Australia and Great Britain instituted virtually complete bans on firearm possession.
When President Obama spoke in reaction to the heinous October 1 attack on Umpqua Community College, Oregon, he went beyond his usual calls for more gun control and suggested instead that America consider following the path blazed by Australia and Great Britain.
In the mid-1990s Australia and Great Britain both instituted what were virtually complete bans on firearm possession.
Obama referenced the bans thus:
We know that other countries, in response to one mass shooting, have been able to craft laws that almost eliminate mass shootings. Friends of ours, allies of ours – Great Britain, Australia, countries like ours. So we know there are ways to prevent it.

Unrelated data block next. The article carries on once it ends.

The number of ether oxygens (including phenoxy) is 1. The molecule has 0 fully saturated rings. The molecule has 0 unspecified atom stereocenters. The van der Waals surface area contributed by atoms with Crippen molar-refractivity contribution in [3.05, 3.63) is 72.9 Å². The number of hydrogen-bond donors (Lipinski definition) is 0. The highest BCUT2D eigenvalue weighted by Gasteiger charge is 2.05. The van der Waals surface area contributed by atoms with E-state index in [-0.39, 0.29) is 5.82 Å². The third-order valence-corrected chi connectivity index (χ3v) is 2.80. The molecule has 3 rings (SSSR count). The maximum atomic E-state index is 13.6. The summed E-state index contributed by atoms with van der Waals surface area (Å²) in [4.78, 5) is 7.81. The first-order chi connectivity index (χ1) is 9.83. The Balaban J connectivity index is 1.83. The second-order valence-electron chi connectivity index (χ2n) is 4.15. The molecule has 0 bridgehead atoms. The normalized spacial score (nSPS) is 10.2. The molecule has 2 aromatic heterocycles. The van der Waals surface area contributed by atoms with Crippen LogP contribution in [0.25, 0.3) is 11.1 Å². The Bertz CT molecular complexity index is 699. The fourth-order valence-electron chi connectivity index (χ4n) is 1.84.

And Obama is not the only one who suggested taking a gun-free approach to American life. The anti-Second Amendment message was also pushed by Slate, Vox, and Dan Savage.
For example, on October 1 Slate ran a story reminding readers that Australia enacted their gun ban in response to an attack on April 28, 1996, wherein a gunman “opened fire on tourists in a seaside resort in Port Arthur, Tasmania.” Thirty-five were killed and 23 others wounded in the attack. Twelve days later Australia’s government banned guns, period.
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